The flag of Ghana has gone through a series of changes since the arrival of the whites, Gold Coast to Ghana, Kwame Nkrumah’s regime and the overthrow of Nkrumah till present day.
Significance: The Colours Of The Ghana Flag
The flag which uses Pan-African colours was designed by a Ghanaian lady by name Mrs. Theodosia Salame Okoh when Ghana gained independence from the British on 6th March 1957.
The flag of Ghana consists of Red, Gold and Green horizontal strips with a five pointed black star in the centre of the gold stripe.
The color red represents the blood of those who died in the country’s struggle for independence: gold stands for the minerals wealth, while green symbolizes the rich forest and vegetation. The star represents the lone star of African freedom.
History of the Ghana Flag
The national flag of Ghana was designed and adopted in 1957 and was flown until 1962, and reinstated in 1966.Before independence, the Ghana national flag was just the same as the present day Union flag used by the British. This flag was removed in 1875 and replaced with a blue background, but this time the union flag is at the top left corner and a circled elephant with a vegetation background close to the midsection.
This was also discontinued when Ghana attained independence and was replaced with the current Ghana national flag in 6th March 1957.
This National Flag, after flying at high mast for approximately seven years was changed slightly by Osagyefo Dr Nkrumah, the first president of Ghana.
The Ghana national flag was designed by Mrs. Theodora Salome Okoh, a Ghanaian, to replace the national flag of the United Kingdom of Britain and Ireland upon the attainment of independence in 1957. According to her, there was an advert in the local newspaper calling for a design for National Flag of Ghana.
The advertisement read, “… the Flag should be original and must have motifs that many nationals can identify with.” She therefore decided on three colors; red, gold & green to reflect the geography of the country.
The colours are in horizontal stripes with a five-point black star in the center of Golden Stripe.
RED represents the blood of those who died in the country’s struggle for independence.
GOLD represents the mineral wealth of country
GREEN symbolizes the country’s rich forest
THE BLACK STAR stands for the lode star of African freedom. The black star was adopted from the flag of the Black Star Line, a shipping line incorporated by Marcus Garvey that operated from 1919 to 1922. It is where Ghana National football team drew their nickname, the black Stars, from.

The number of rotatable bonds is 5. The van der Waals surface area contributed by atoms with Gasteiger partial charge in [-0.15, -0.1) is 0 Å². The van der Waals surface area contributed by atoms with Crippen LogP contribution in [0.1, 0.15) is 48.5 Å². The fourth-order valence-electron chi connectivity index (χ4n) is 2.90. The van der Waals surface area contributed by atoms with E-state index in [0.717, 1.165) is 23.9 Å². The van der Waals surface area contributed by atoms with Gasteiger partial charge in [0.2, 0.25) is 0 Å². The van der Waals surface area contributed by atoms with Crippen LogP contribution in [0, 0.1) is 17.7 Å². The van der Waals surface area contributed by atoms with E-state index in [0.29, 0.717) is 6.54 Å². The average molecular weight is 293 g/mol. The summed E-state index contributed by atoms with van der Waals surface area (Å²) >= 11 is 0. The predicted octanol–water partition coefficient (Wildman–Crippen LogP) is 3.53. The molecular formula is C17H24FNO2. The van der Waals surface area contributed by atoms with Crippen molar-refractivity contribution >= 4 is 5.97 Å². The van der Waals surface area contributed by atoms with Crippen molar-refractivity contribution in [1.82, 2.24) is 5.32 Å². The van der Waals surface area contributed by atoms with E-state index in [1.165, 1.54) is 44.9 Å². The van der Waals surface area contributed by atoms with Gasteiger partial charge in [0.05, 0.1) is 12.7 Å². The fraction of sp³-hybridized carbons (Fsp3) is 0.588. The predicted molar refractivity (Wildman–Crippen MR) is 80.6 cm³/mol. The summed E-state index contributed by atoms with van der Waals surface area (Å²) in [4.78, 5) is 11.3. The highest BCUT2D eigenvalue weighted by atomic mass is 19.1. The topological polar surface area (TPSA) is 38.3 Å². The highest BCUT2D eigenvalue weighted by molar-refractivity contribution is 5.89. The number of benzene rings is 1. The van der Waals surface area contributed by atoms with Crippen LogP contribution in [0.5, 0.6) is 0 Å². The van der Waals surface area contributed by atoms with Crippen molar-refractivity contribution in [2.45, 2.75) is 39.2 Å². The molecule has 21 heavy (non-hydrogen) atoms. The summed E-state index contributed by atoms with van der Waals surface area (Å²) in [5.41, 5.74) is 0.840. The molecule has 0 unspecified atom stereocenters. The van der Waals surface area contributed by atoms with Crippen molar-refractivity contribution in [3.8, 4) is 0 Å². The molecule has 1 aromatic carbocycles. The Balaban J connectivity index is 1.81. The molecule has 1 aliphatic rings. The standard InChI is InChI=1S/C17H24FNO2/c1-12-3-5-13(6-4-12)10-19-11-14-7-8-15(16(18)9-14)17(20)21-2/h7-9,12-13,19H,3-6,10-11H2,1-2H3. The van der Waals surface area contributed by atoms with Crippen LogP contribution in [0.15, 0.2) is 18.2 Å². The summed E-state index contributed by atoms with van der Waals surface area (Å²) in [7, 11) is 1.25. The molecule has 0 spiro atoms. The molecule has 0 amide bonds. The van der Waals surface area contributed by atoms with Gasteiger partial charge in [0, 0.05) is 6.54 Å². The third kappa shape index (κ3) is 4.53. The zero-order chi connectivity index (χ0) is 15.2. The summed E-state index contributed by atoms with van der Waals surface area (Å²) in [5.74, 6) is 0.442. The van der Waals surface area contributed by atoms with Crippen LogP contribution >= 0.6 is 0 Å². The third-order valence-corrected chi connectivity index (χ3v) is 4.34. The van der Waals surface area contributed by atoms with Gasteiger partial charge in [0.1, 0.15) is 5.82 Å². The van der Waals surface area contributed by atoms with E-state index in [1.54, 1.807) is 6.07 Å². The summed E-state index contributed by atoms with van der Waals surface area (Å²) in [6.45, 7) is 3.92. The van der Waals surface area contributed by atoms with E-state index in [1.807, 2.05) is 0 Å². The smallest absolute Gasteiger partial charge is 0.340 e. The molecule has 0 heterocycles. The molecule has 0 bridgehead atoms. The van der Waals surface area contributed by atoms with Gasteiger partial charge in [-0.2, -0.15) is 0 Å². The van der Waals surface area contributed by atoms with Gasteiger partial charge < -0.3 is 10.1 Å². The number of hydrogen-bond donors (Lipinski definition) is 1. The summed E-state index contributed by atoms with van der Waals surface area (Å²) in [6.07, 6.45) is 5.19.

When Kwame Nkrumah organized the Convention People’s Party in 1949 to work toward more self-government for the native African peoples of the British Gold Coast, a flag was developed for the movement. A simple horizontal tricolour of red-white-green, it became well known throughout the Gold Coast as a symbol of modernization and self-reliance. Self-government was introduced in 1952, and independence was granted on March 6, 1957. On that day a national flag, based on the Convention People’s Party flag, was hoisted throughout the land. The country also acquired a new name, based on the empire of Ghana, which had been a powerful and rich state from the 7th to the 13th century. Ghana, as the first of the sub-Saharan African states to achieve independence, took a leading role in the movement toward African liberation and unity. Its new flag retained the red and green stripes of the old, but it changed the white to yellow and added a black five-pointed star, referred to as the “lodestar of African freedom.” President Nkrumah imposed single-party rule in 1964 but was overthrown in 1966. During those two years the red-white-green party flag (with a black star) was in use, although the end of Nkrumah’s rule led to a reversion to the flag of independence with its yellow stripe, hoisted again on February 28, 1966.